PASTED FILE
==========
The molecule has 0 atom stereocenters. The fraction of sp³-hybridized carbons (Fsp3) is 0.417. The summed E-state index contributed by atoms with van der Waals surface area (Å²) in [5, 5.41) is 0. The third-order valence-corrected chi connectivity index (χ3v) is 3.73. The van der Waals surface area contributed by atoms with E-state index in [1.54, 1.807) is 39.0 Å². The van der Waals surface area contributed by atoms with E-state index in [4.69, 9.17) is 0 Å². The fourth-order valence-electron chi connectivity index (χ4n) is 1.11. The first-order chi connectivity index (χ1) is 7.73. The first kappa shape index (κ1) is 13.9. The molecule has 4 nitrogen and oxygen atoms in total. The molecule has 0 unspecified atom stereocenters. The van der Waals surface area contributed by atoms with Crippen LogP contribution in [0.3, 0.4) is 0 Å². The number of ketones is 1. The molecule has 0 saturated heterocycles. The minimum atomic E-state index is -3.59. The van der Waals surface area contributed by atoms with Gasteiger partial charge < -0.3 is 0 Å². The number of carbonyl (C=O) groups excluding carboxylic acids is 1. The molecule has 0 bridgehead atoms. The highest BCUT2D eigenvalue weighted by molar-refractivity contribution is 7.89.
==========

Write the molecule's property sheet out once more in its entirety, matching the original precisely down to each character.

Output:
The molecule has 0 atom stereocenters. The fraction of sp³-hybridized carbons (Fsp3) is 0.417. The summed E-state index contributed by atoms with van der Waals surface area (Å²) in [5, 5.41) is 0. The third-order valence-corrected chi connectivity index (χ3v) is 3.73. The van der Waals surface area contributed by atoms with E-state index in [1.54, 1.807) is 39.0 Å². The van der Waals surface area contributed by atoms with E-state index in [4.69, 9.17) is 0 Å². The fourth-order valence-electron chi connectivity index (χ4n) is 1.11. The first-order chi connectivity index (χ1) is 7.73. The first kappa shape index (κ1) is 13.9. The molecule has 4 nitrogen and oxygen atoms in total. The molecule has 0 unspecified atom stereocenters. The van der Waals surface area contributed by atoms with Crippen LogP contribution in [0.3, 0.4) is 0 Å². The number of ketones is 1. The molecule has 0 saturated heterocycles. The minimum atomic E-state index is -3.59. The van der Waals surface area contributed by atoms with Gasteiger partial charge < -0.3 is 0 Å². The number of carbonyl (C=O) groups excluding carboxylic acids is 1. The molecule has 0 bridgehead atoms. The highest BCUT2D eigenvalue weighted by molar-refractivity contribution is 7.89.